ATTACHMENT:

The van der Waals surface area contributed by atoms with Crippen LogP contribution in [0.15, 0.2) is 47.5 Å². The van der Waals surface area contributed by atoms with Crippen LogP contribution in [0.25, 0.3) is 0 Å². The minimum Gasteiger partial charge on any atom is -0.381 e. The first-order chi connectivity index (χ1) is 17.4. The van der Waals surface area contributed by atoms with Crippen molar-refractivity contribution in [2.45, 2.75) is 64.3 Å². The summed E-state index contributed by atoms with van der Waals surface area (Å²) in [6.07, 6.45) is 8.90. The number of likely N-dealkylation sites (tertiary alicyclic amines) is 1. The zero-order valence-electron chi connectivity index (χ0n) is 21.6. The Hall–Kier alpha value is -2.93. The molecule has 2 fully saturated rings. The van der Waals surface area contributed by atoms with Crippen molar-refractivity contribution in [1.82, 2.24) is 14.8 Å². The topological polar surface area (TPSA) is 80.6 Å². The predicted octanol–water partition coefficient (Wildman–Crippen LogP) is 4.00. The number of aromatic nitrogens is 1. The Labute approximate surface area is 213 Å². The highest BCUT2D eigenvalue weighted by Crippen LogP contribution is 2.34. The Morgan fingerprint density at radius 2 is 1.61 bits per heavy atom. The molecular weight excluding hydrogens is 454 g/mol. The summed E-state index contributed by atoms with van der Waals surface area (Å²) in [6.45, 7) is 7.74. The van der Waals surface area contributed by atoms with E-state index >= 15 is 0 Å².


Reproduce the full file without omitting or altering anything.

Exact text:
The van der Waals surface area contributed by atoms with Crippen LogP contribution in [0.15, 0.2) is 47.5 Å². The van der Waals surface area contributed by atoms with Crippen LogP contribution in [0.25, 0.3) is 0 Å². The minimum Gasteiger partial charge on any atom is -0.381 e. The first-order chi connectivity index (χ1) is 17.4. The van der Waals surface area contributed by atoms with Crippen molar-refractivity contribution in [2.45, 2.75) is 64.3 Å². The summed E-state index contributed by atoms with van der Waals surface area (Å²) in [6.07, 6.45) is 8.90. The number of likely N-dealkylation sites (tertiary alicyclic amines) is 1. The zero-order valence-electron chi connectivity index (χ0n) is 21.6. The Hall–Kier alpha value is -2.93. The molecule has 2 fully saturated rings. The van der Waals surface area contributed by atoms with Crippen molar-refractivity contribution in [1.82, 2.24) is 14.8 Å². The topological polar surface area (TPSA) is 80.6 Å². The predicted octanol–water partition coefficient (Wildman–Crippen LogP) is 4.00. The number of aromatic nitrogens is 1. The Labute approximate surface area is 213 Å². The highest BCUT2D eigenvalue weighted by Crippen LogP contribution is 2.34. The Morgan fingerprint density at radius 2 is 1.61 bits per heavy atom. The molecular weight excluding hydrogens is 454 g/mol. The summed E-state index contributed by atoms with van der Waals surface area (Å²) in [6.45, 7) is 7.74. The van der Waals surface area contributed by atoms with E-state index >= 15 is 0 Å².